There’s such crossover potential between RV communities and EV owners. To some degree if you own a motorhome or a camper trailer you plan your route based on the availability of electricity. Where to power/recharge at night is a factor in planning, even though most rigs can boondock off-grid for a few days. Not only that, most experienced RV people have developed at least a rudimentary understanding of matters electrical (adapters, voltage vs amperage, etc). As the federal government looks to provide incentives and investment for the build-out of charging infrastructure, I suggest focusing some of the attention on RV-friendly communities. They already have the knowledge and some of the infrastructure. I have no data to back this up, but my guess is that culturally these are some of the most gasoline-loving communities in the nation … with the twist that they know first-hand how important electricity is to their lifestyle.
The tipping point in the RV/EV crossover may be the widespread availability of bidirectional charging. Bidirectionality is the ability of a vehicle to provide its battery charge externally — to a power strip, a home, or even to another vehicle or camper trailer. Annoyingly Tesla does not do this (except to power the brake/turn/running lights on the camper), but the new Ford F-150 Lightning does. And there sure are a lot of regular F-150s in an RV campground. Boondocking potential aside, it makes sense that a camper trailer setup has a single battery source. You plug in at the campground and everything charges at once. Add some intelligence into the connection and you could programmatically make sure that you never use too much juice in-camper to prevent the vehicle range needed for the next day.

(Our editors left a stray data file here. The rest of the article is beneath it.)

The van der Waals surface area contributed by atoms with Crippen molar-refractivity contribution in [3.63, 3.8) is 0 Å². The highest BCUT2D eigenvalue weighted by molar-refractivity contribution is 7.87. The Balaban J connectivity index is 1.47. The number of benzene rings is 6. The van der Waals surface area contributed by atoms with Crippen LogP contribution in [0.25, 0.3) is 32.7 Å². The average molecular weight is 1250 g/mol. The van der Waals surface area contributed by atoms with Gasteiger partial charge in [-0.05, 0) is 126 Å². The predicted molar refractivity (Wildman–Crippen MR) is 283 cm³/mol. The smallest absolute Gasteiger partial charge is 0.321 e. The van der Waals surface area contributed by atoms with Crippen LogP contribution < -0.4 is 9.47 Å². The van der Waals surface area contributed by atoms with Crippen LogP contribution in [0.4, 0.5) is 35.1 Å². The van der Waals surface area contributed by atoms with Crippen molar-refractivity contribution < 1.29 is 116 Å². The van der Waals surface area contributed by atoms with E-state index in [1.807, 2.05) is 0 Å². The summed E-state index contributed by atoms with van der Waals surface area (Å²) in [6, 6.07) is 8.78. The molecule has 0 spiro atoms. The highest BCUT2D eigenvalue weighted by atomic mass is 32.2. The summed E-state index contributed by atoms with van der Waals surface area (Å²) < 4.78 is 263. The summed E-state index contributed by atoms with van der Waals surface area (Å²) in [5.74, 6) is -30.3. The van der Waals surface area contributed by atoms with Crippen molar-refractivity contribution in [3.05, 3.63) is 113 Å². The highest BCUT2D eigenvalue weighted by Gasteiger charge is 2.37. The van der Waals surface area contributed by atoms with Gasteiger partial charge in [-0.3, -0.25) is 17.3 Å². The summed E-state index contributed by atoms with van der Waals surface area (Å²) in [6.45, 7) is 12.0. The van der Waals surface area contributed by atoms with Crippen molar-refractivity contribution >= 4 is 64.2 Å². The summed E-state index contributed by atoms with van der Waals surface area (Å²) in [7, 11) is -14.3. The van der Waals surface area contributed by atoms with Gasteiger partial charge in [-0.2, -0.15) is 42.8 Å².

The RV/EV crossover has not really begun (though there are attempts), but it will and I think there will be no looking back. Campgrounds must see the writing on this particular wall. The good news is that there really is no need to install separate EV charging stalls at campgrounds. The wiring is already there. What campgrounds need to figure out is their total electrical capacity and the financial model to make it feasible.